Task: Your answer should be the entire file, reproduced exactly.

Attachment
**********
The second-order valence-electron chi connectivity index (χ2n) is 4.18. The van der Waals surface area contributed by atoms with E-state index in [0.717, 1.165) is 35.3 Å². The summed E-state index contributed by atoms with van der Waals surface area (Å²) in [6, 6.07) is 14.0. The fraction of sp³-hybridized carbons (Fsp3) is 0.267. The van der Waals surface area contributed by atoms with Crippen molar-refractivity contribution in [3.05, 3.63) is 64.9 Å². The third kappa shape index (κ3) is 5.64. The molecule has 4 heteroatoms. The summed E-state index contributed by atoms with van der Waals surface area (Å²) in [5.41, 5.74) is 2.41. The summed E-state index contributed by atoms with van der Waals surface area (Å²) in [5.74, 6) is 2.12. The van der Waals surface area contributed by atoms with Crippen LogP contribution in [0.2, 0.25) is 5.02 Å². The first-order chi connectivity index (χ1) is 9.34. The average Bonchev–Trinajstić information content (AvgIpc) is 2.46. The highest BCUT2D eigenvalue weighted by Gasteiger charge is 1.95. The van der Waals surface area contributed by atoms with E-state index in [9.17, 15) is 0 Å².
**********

The second-order valence-electron chi connectivity index (χ2n) is 4.18. The van der Waals surface area contributed by atoms with E-state index in [0.717, 1.165) is 35.3 Å². The summed E-state index contributed by atoms with van der Waals surface area (Å²) in [6, 6.07) is 14.0. The fraction of sp³-hybridized carbons (Fsp3) is 0.267. The van der Waals surface area contributed by atoms with Crippen molar-refractivity contribution in [3.05, 3.63) is 64.9 Å². The third kappa shape index (κ3) is 5.64. The molecule has 4 heteroatoms. The summed E-state index contributed by atoms with van der Waals surface area (Å²) in [5.41, 5.74) is 2.41. The summed E-state index contributed by atoms with van der Waals surface area (Å²) in [5.74, 6) is 2.12. The van der Waals surface area contributed by atoms with Crippen LogP contribution in [0.2, 0.25) is 5.02 Å². The first-order chi connectivity index (χ1) is 9.34. The average Bonchev–Trinajstić information content (AvgIpc) is 2.46. The highest BCUT2D eigenvalue weighted by Gasteiger charge is 1.95. The van der Waals surface area contributed by atoms with E-state index in [9.17, 15) is 0 Å².